Anyone with a daily commute has seen other drivers do all manner of foolhardy things to make productive use of the time, from applying makeup to working a crossword puzzle. More safety-conscious commuters may listen to books on CD or audio courses (conversational Spanish, music appreciation, dream interpretation) so as not to waste time just sitting and stewing. Some develop a kinship with morning DJs, while others catch up on current events.
But unlike train or bus commuters, drivers cannot completely “check out” and lose all awareness of their surroundings. On public transportation, a book or a pair of ear buds can provide an immersive experience for riders, but a driver must stay present, aware and focused. Perhaps the key to getting past road rage or boredom to acceptance lies in not trying to accomplish anything besides mindfulness, or a state of moment-by-moment awareness of thoughts, feelings, sensations and the surrounding environment.
“I think the breakthrough comes when you can be super-conscious, when you pay attention and become part of your surroundings” instead of separating from them, says New York management consultant Misha Lyuve.
After switching jobs, marketing professional Carol Morency has a longer commute but writes on her blog that she generally enjoys it. While not the type of person to use the term “mindfulness,” she has the fundamentals down, finding things to connect with on her 45-minute drive.
“I find that I am developing special relationships with the hundreds of billboards that line my main route,” Morency writes. She makes note of clever ad copy — “Basement leaking got you freaking?” — and notices when billboards come and go.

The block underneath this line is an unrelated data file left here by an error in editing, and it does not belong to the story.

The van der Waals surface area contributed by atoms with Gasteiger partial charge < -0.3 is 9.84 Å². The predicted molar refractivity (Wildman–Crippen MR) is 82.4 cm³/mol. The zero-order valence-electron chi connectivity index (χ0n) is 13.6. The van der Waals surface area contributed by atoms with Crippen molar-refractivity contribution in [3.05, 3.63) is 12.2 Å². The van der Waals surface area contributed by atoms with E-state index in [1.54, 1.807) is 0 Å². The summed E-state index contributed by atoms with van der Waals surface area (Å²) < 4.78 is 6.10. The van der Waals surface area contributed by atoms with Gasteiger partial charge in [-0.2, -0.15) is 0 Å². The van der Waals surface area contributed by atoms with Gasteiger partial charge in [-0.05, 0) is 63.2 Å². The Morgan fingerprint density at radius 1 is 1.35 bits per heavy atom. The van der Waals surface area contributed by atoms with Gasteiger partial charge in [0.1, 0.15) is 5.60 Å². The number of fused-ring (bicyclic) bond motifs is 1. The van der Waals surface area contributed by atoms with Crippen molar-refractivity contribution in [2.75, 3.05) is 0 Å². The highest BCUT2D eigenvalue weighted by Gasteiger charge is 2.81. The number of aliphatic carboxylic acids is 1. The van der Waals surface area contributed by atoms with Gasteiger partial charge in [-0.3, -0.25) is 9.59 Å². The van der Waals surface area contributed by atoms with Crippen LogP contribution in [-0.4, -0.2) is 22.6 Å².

The drive also takes her past Chicago’s O’Hare International Airport; she writes: “Sometimes the planes come in so low that you believe their bottoms are scraping your car roof. Once in a while, the airline is unfamiliar so you have to guess where it’s from. And some of the cargo planes are freaking huge.”
Commuters who take in the sights, from billboards to bumper stickers, while still paying attention to the road and traffic may discover more and more opportunities as time goes on to laugh or experience a sense of awe, says Minnesota-based workplace communications consultant Diane Amundson. “That which you focus on expands,” she says, “so intentionally look for people, cars and things that make you laugh.”
The more you look for humor or any other quality, like beauty or grace, the more you will see it, she adds.
Morency concludes her blog post, titled “Drive to Succeed,” by professing her love for her job, which undoubtedly makes a rush-hour commute more tolerable than for someone who dislikes her job. With job dissatisfaction comes stress, and stress often results in an inability or disinclination to “settle into” a state of mindfulness. When a commute is so bad it becomes a quality-of-life or even a health issue, maybe it’s not such a bad idea after all to use the time absorbing the “abundance of material available in audio format, whether it’s learning a new language, brushing up on public speaking skills or learning new management techniques,” says Beth Ruffing, manager of HR services at Insperity, a Houston-based provider of human resources and business performance solutions.
“Not only can these be entertaining,” Ruffing adds, “but they may also serve a greater educational purpose by helping to support career advancement” or a job change.
Commuting alone by car is also a great time to rehearse answers to commonly asked job interview questions.
Ruffing recommends that drivers approach their morning and evening commutes with different mindsets and intentions. “Generally, the morning commute should be used as an opportunity to prepare or gear up for the day,” she says, while the evening commute “provides an opportunity to wind down or unplug from the day, and let work challenges or frustrations fade away before getting home.”
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